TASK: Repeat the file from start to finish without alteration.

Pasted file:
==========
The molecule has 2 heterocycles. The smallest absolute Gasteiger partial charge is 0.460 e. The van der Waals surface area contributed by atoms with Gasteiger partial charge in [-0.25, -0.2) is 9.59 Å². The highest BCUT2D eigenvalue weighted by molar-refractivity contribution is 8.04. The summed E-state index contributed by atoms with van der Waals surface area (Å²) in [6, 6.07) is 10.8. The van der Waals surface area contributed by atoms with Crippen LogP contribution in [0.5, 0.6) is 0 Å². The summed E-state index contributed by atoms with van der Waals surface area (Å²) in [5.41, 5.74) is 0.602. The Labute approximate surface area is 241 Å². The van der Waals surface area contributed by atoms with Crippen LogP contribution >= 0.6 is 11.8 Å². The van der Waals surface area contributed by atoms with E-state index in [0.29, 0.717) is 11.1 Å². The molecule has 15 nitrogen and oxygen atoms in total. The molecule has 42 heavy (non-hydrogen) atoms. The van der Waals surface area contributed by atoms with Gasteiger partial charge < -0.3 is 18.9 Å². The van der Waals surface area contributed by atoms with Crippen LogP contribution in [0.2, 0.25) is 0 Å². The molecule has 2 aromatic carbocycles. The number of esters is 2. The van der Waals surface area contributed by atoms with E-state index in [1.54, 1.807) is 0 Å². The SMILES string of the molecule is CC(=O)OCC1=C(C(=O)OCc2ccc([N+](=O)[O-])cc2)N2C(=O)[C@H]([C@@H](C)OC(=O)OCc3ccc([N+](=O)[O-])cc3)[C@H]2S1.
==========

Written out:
The molecule has 2 heterocycles. The smallest absolute Gasteiger partial charge is 0.460 e. The van der Waals surface area contributed by atoms with Gasteiger partial charge in [-0.25, -0.2) is 9.59 Å². The highest BCUT2D eigenvalue weighted by molar-refractivity contribution is 8.04. The summed E-state index contributed by atoms with van der Waals surface area (Å²) in [6, 6.07) is 10.8. The van der Waals surface area contributed by atoms with Crippen LogP contribution in [0.5, 0.6) is 0 Å². The summed E-state index contributed by atoms with van der Waals surface area (Å²) in [5.41, 5.74) is 0.602. The Labute approximate surface area is 241 Å². The van der Waals surface area contributed by atoms with Crippen LogP contribution >= 0.6 is 11.8 Å². The van der Waals surface area contributed by atoms with E-state index in [0.29, 0.717) is 11.1 Å². The molecule has 15 nitrogen and oxygen atoms in total. The molecule has 42 heavy (non-hydrogen) atoms. The van der Waals surface area contributed by atoms with Gasteiger partial charge < -0.3 is 18.9 Å². The van der Waals surface area contributed by atoms with Crippen LogP contribution in [0.2, 0.25) is 0 Å². The molecule has 2 aromatic carbocycles. The number of esters is 2. The van der Waals surface area contributed by atoms with E-state index in [1.54, 1.807) is 0 Å². The SMILES string of the molecule is CC(=O)OCC1=C(C(=O)OCc2ccc([N+](=O)[O-])cc2)N2C(=O)[C@H]([C@@H](C)OC(=O)OCc3ccc([N+](=O)[O-])cc3)[C@H]2S1.